[Outlook]A German lesson for Korea

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[Outlook]A German lesson for Korea

Germany is no longer the “sick man of Europe.” In fact, the German economy is looking extremely good. This is the opinion held by most experts around the world after the recent improvements in the German economy, which had experienced a seemingly endless economic downturn since the historic reunification of the country in 1990. In 2003, Germany’s GDP growth rate was in negative territory. Last year, the growth rate reached 2.6 percent, followed by 2.5 percent this year. Next year, the growth rate is projected to reach 2.8 percent.
Ever since civilized societies developed their prime objectives have been peace and prosperity. In today’s world, with its sophisticated trade system in which goods and services overcome the traditional barriers of time and space, the economic success or failure of a country has an immeasurable impact on its citizens. We only need to recall the painful memories of the Asian financial crisis in 1997 to understand the consequences of a national economic collapse. Yet, looking around, one could think our country has forgotten the indispensable importance of economic growth and stability.
A prime example is the government’s restrictions on economic activity, which have become so complicated and numerous that they are choking the dynamism of our economy. According to a report by the Korean Chamber of Commerce and Industry last Tuesday, an individual company that wants to build a new manufacturing plant must plow through 35 regulations, from ones that govern the choice of site to those that determine approval for construction. The number of regulations rises to 39 if the factory site is located in the vicinity of Seoul, the KCCI report states.
The government has long promised reform of conflicting and irrational regulations on economic activities in answer to complaints and criticism, but nothing much has changed. This is all the more frustrating when considering that these reforms don’t have any recurring costs and only require the government authorities to put down the reins of power.
Surveys show that there is a great lack of public trust in the economic policies preferred by the government and the political leadership. The recent achievements in the German economy were made possible through a government coalition in which both the left- and right-wing factions cooperated. Underlying the changes was, of course, Chancellor Gerhard Schroeder’s social welfare reform, “Agenda 2010,” on which he staked his reputation. “Agenda 2010,” is regarded as the most comprehensive economic reform program in the history of Germany, and it focuses on tax reform. It aims to lower the financial burden imposed by government activity through reducing social welfare costs and the taxes paid by businesses.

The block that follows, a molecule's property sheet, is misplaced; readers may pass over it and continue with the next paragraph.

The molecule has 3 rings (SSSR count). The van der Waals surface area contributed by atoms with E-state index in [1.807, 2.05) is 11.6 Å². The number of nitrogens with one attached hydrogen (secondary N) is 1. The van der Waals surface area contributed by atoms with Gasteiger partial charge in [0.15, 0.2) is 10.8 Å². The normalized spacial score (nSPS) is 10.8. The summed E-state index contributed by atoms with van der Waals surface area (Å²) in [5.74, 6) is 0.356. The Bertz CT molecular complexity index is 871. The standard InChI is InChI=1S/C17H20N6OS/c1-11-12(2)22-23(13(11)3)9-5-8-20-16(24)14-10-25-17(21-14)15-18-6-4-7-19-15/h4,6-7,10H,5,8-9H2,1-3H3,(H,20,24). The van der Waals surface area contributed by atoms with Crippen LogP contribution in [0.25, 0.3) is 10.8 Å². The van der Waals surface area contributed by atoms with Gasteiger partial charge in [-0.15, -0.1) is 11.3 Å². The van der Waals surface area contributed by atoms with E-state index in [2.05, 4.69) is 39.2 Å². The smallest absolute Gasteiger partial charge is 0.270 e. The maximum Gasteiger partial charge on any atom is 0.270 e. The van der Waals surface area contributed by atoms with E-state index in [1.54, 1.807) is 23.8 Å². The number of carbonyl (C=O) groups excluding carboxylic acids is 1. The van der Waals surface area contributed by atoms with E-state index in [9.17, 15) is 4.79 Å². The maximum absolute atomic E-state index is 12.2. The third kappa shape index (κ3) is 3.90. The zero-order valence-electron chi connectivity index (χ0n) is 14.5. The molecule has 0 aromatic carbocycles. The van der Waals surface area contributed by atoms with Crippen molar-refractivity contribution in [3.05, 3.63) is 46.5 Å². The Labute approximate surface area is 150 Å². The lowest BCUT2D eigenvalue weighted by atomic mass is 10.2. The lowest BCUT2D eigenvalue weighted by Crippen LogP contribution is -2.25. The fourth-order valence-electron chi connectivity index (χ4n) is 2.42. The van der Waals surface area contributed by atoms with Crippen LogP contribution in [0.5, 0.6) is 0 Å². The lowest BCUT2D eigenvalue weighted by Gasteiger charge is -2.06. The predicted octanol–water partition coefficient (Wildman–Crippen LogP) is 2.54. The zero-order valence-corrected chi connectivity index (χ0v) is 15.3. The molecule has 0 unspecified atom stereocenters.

In order to increase social welfare benefits, the government must collect more tax, and an increase in tax revenue is only realistically possible when businesses enhance their competitiveness and the country attracts more foreign investment. The German government is aiming to do so by lowering corporate taxes. It knows better than to try increasing social welfare by levying more taxes on businesses that are already struggling. Germany’s corporate tax reform program will cut the businesses’ tax rate to 9 percent, the lowest in the world. Once the tax reform is set in place, both domestic and foreign companies in Germany will be able to make higher profit -- paving the way for more new jobs and bigger tax revenue.
In the past, Germany had been able to successfully achieve both social welfare and economic growth with its “social market economy.” However, faced with the reality of intense and unforgiving global competition, it has now opted for bold change. Its policy objective, which had, until now, been a balance of economic efficiency, social equality and environmental preservation, has been readjusted to improve the corporate environment for the benefit of global competitiveness.
Korea is running out of time. Once the KorUS and Korea-EU FTAs take effect, our old regulations will be worthless and we will have to change our corporate environment to survive increased global competition, if we are to continue being a wealthy country. Incidentally, the presidential election will be held in a few months. In such vital times, the public should learn to choose a candidate based on their policies while the candidates should change accordingly and focus on presenting policies that really work.

*The writer is a professor of public law at Sungkyunkwan University. Translation by the JoongAng Daily staff.

by Kim Hyung-sung
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